Monday, August 18, 2008

Cord Blood Donation

Baby magazines are peppered with advertisements for cord blood banks urging parents to have their babies' cord blood stored. For an average starting cost of $1,800 and yearly fees around $125 a bank will store your little one's umbilical and placental blood-making stem cells. These cells would be retrievable if your child (or perhaps its sibling) develops a life-threatening but treatable-by-stem-cells illness such as leukemia or lymphoma.

I don't know about your family, but I don't think that cord blood banking will be a wise insurance choice for our family, given its expense and the small chance our child(ren) will have of developing one of the applicable diseases.

Today, however, I read about an option that does sound right up our pro-life alley: cord blood donation. An article in an old issue of Focus on the Family magazine (which I love, by the way) shared one mom's decision to donate her sons' cord blood to a public bank for use by any matching patient. Intrigued, I did a little research online.

To donate cord blood the donor parents must complete medical documentation, receive a collection kit and instruct birth attendants in its use, and contact the bank to pick up the donation after the delivery. All free! Read more here:

By the time I skimmed through the basic info and FAQ's, I was convinced. What better way to support a morally acceptable and medically superior alternative to embryonic stem cell research?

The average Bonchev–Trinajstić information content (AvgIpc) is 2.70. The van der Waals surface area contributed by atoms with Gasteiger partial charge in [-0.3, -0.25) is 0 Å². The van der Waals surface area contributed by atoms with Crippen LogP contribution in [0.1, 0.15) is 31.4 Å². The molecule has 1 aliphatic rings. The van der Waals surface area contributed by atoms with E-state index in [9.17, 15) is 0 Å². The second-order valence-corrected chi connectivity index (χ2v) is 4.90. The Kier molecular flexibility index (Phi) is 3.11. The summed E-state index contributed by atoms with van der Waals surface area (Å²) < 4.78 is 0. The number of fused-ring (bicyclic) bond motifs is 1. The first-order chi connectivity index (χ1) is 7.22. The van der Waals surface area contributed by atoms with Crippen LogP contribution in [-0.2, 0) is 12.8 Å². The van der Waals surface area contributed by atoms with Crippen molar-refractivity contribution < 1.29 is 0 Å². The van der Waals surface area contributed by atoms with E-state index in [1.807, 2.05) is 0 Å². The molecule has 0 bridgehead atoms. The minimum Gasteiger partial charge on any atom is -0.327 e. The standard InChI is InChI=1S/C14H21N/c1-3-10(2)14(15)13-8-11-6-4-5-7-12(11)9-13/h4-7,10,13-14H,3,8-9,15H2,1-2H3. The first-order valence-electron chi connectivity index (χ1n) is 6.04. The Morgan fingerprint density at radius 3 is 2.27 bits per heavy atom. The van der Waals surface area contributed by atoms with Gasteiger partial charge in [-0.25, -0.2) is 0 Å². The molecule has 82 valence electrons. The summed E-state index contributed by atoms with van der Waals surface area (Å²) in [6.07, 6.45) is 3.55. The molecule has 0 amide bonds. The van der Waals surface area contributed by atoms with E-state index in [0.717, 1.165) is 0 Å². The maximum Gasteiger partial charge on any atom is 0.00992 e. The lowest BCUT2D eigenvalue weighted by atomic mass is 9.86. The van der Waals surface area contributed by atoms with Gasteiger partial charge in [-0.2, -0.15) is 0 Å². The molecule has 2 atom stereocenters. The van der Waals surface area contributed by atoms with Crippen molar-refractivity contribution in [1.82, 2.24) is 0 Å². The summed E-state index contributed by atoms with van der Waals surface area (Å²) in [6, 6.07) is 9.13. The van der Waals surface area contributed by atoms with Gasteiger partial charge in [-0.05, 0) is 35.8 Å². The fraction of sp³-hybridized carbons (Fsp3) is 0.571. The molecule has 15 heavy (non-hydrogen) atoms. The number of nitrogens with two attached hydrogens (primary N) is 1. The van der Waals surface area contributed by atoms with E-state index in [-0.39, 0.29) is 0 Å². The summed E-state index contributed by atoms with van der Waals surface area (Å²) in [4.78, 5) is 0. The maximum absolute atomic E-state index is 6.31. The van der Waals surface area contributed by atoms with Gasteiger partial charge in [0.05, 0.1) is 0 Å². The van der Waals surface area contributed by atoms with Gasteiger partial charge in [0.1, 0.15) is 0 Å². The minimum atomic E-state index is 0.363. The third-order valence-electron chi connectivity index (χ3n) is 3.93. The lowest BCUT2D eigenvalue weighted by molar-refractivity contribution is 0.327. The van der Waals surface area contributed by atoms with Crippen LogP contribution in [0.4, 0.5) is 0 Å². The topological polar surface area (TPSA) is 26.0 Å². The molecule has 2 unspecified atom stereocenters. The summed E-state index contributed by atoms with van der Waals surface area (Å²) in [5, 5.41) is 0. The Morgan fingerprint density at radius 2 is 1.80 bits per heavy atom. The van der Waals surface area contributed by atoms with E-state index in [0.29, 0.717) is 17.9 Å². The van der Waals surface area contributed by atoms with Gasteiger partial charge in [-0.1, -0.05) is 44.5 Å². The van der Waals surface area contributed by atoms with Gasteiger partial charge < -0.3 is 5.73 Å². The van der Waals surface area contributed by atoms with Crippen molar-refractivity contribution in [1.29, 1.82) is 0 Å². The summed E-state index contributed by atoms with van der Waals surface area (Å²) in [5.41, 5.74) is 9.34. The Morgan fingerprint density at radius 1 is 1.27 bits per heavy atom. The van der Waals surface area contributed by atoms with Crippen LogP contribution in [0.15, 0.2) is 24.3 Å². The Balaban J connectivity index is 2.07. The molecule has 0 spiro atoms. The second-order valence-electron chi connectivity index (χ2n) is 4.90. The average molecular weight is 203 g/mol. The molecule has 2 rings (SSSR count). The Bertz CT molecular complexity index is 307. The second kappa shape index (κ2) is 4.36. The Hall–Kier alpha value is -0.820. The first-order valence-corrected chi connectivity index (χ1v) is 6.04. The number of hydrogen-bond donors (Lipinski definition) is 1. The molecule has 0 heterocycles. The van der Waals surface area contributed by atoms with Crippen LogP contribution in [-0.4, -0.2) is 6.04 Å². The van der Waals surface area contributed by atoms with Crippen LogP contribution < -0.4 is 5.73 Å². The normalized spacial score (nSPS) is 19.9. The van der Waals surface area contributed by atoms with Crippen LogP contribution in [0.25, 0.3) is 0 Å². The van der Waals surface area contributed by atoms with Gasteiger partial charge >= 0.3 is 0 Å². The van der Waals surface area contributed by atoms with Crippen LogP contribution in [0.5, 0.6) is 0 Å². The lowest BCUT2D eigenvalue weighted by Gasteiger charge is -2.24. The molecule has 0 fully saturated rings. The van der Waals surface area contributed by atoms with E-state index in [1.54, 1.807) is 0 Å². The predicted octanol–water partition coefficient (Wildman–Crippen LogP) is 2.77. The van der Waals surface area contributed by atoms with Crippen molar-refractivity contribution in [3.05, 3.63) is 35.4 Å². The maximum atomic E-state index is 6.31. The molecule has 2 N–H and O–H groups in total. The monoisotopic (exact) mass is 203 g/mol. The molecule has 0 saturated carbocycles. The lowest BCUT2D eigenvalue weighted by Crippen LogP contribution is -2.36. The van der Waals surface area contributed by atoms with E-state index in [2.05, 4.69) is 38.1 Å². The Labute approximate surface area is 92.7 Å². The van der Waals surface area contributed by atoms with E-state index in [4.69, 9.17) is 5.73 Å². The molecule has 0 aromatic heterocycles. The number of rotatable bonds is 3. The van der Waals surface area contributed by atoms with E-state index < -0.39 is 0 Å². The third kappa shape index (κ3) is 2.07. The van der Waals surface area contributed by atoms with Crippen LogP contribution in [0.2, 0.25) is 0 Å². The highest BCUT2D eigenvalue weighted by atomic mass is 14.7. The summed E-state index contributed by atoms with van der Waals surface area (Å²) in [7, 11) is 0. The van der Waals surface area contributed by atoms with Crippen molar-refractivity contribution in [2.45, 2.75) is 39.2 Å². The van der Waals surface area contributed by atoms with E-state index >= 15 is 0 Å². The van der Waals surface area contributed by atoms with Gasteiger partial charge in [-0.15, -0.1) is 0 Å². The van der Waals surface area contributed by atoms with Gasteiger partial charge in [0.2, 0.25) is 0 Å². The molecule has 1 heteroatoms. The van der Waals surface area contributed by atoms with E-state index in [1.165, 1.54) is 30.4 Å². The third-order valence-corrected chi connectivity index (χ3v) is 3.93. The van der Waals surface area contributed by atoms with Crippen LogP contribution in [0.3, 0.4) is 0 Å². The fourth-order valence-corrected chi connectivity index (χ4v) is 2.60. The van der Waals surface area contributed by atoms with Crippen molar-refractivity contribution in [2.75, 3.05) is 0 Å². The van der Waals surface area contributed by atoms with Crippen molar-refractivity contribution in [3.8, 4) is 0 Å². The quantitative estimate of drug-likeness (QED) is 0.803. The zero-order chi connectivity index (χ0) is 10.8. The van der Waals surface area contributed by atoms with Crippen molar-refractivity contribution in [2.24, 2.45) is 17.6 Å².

Alas, the list of participating hospitals revealed that we will not be able to donate at our hospital - in fact, no Charlotte-area hospitals are participating at this time. Perhaps it's time to do some advocacy with the hospital?

3 comments:

Wood said...

I think it is very disappointing that there is not an opportunity to donate cord blood in Charlotte too... Seems like such a waste!

However, I also heard (but did not confirm by research) that in order to keep the cord blood (to bank or donate), they have to clamp the cord right away. There are many reasons for not clamping the cord right away and waiting until it stops pulsing on its own, in which case, I believe that cord blood is going right to your baby! So that may be at least some consolation if you can't donate it.

Lillian said...

Frances, Thank you so much for this timely post!!! I was just at my midwive's today and she asked me about cord banking. I told her I had a vague idea that somehwere I had heard about being able to donate to cord banks.

Of course, I didn't come home and look it up. So, thank you for doing that homework for me!! I think we'll be donating!!

a said...

I am disappointed to find that there were only 3 hospitals in ohio where you could donate. I did find a site online that would courrier the donation from any hospital. They will not accept my application because I am 35 weeks pregnant and they said you have to fill out the app by 34 weeks. It seems like such a waste for one week...I really wanted to help.